Cue writer’s paranoia! Does my ending measure up? Have I made it too obvious and forced that all the pieces are coming together and being taken care of? Does it finish at the right pace?

It’s a wonder I’ve survived being an author as long as I have. Egad.


The plan, the challenge

As you may know, I’ve switched to working on the potential-novella referred to as M. I read the opening I wrote several years ago and felt somewhat overawed by how awesome the idea was, and wondered why I stopped. I can honestly say it was because I hadn’t plotted any of the story out besides the general idea; it slowed me right down, and I can see that, now. At the time, I just drifted onto other projects that had more immediate appeal, without ever realising what was holding me back.

While the ideas for this story were still there, they needed a lot of developing. And as my last blog entry covered, the strange little ideas I’d worked out, and the interesting plot directions I wanted to use have finally started to make sense as a whole story. I got excited and I have begun planning out the plot properly. The best part about doing this is always knowing what to write next. Once this is sorted, I can sit down and throw whatever words I want at the page. Editing will be challenging, but the important part is always finishing that first draft.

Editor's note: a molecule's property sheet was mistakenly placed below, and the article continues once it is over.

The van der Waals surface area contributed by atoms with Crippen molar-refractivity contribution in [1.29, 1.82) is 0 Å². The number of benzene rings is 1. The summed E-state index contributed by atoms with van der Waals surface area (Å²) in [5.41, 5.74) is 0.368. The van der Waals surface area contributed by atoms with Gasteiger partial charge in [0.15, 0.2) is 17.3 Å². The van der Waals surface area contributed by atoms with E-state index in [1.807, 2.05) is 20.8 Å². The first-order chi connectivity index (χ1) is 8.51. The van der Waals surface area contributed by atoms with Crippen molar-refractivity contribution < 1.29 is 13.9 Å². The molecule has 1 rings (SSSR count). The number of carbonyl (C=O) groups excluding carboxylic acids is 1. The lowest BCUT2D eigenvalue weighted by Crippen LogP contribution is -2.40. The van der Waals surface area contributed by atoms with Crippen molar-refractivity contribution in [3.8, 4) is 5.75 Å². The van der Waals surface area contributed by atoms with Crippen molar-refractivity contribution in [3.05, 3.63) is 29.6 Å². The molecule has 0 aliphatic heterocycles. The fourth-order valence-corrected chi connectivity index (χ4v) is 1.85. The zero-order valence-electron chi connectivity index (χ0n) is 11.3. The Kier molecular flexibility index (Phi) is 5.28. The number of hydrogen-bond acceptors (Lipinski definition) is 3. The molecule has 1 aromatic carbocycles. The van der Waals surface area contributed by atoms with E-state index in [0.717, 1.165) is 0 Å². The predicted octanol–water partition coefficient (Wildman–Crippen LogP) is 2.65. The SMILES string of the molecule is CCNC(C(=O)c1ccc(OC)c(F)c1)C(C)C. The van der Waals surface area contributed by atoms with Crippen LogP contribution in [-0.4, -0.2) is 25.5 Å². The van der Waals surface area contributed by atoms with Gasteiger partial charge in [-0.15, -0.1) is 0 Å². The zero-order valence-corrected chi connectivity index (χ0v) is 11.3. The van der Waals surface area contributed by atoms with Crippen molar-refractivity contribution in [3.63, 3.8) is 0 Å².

My plan is to have the overall plot finalised, to whatever extent I usually do, by the end of this week. Then starting Sunday, I intend on writing like a maniac (or if you’re a fan of Dear Sugar, writing like something else!). Novellas clock in around 40,000 words in length. I want to hit that in two weeks. Madness? Oh, yes. With my lifestyle, most certainly. And that’s precisely what draws me to it.

I have always been inspired by challenges. Put some kind of ridiculous deadline in my head and I want to tackle it wholeheartedly, just to see if I can. Looking over my writing records for TDM, I don’t often reach 3,000 words a day, but where’s the fun in it if I already know I can manage ~2,000? I could do it in a month, but two weeks? We’ll have to see.